As part of the Breaking New Ground scheme the Society has investigated the impact of flint on the built environment and culture of the Brecks.
Our findings are published in the illustrated report: and on the pages of this website. Printed copies of the report are available from the society while stocks last. There is no charge for the report, but we do ask for a contribution towards the cost of postage & packing – this is £3 in the UK. To order, please email: firstname.lastname@example.org. A leaflet is also available, and can be downloaded here.
Flint in the Brecks had several individual but linked components: fieldwork and site visits to gunflint mining sites; archival research to find documentary evidence of the uses of flint; an oral history interview with Patrick Baldwin, who lives in a former flintmaster’s house in Brandon; flintknapping workshops; the production of an illustrated report, leaflet and these web pages. The project ran from July 2014 to February 2015, with Breckland Society members invited to take part and with promotion on the Society’s website and in the local press attracting further volunteers.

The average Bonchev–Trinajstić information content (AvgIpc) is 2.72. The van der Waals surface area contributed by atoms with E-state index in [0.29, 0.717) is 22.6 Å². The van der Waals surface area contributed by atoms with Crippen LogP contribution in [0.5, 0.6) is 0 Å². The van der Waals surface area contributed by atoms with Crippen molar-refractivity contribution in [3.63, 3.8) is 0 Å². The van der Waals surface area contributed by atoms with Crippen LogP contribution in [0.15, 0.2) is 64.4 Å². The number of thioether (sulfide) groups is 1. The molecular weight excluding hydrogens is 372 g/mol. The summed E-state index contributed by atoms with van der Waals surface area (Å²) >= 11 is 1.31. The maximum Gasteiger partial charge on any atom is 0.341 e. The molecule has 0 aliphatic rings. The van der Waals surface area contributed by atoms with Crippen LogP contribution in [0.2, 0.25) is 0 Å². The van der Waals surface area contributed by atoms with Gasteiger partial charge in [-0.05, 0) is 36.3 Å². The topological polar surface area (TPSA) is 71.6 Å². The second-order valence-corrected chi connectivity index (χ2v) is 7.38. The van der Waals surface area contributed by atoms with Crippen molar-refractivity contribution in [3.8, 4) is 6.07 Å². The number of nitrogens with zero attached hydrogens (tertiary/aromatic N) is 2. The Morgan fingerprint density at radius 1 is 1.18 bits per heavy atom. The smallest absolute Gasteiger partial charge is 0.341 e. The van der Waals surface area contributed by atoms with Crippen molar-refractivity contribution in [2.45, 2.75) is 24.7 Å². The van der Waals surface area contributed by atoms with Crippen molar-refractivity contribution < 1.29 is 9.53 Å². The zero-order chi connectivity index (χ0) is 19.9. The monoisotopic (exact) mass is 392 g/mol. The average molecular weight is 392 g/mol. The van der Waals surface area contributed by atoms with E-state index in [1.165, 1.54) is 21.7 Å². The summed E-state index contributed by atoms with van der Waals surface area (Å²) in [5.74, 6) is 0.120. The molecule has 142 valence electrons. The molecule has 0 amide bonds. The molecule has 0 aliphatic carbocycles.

Two training sessions for fieldwork recording in July 2014 were attended by 19 volunteers, who subsequently recorded the sites of gunflint mines and the use of flint in churches and flint as a building material. Sixteen volunteers were trained in the access and use of archival records at the Norfolk Record Office on 5th September 2014 and carried out archival research. A refresher oral history training course was held for two experienced volunteers, who then conducted interviews. Four workshops in working with flint, held on during October 2014, were fully subscribed and, due to demand, two more were held in November 2014.
To ensure that there was a standardised recording system, volunteers were given a fieldwork recording form for the flint mine sites and another for recording flint in churches and vernacular buildings. They were also supplied with an archival recording form for any documentary evidence of flintmining and knapping and another for documentary evidence of flint as a building material.
The Society’s reputation for discovering new material was enhanced further with the discovery in the Norfolk Record Office of a diary written by Frank Norgate, who lived in Santon Downham in the 1880s and 90s. He made many references to flintknapping and the flintknappers and even included a diagram of a gunflint mine and a description of the mining process, a rare first-hand account. Key sections of the diary were transcribed as part of the project.
The information gathered by the volunteers was used to prepare the information presented in this website. All the original recording forms and digital photographic records have been submitted to the Norfolk Record Office and copies deposited with the Norfolk Historic Environment Service; the Suffolk County Council Archaeological Service; and the Forestry Commission, East England District.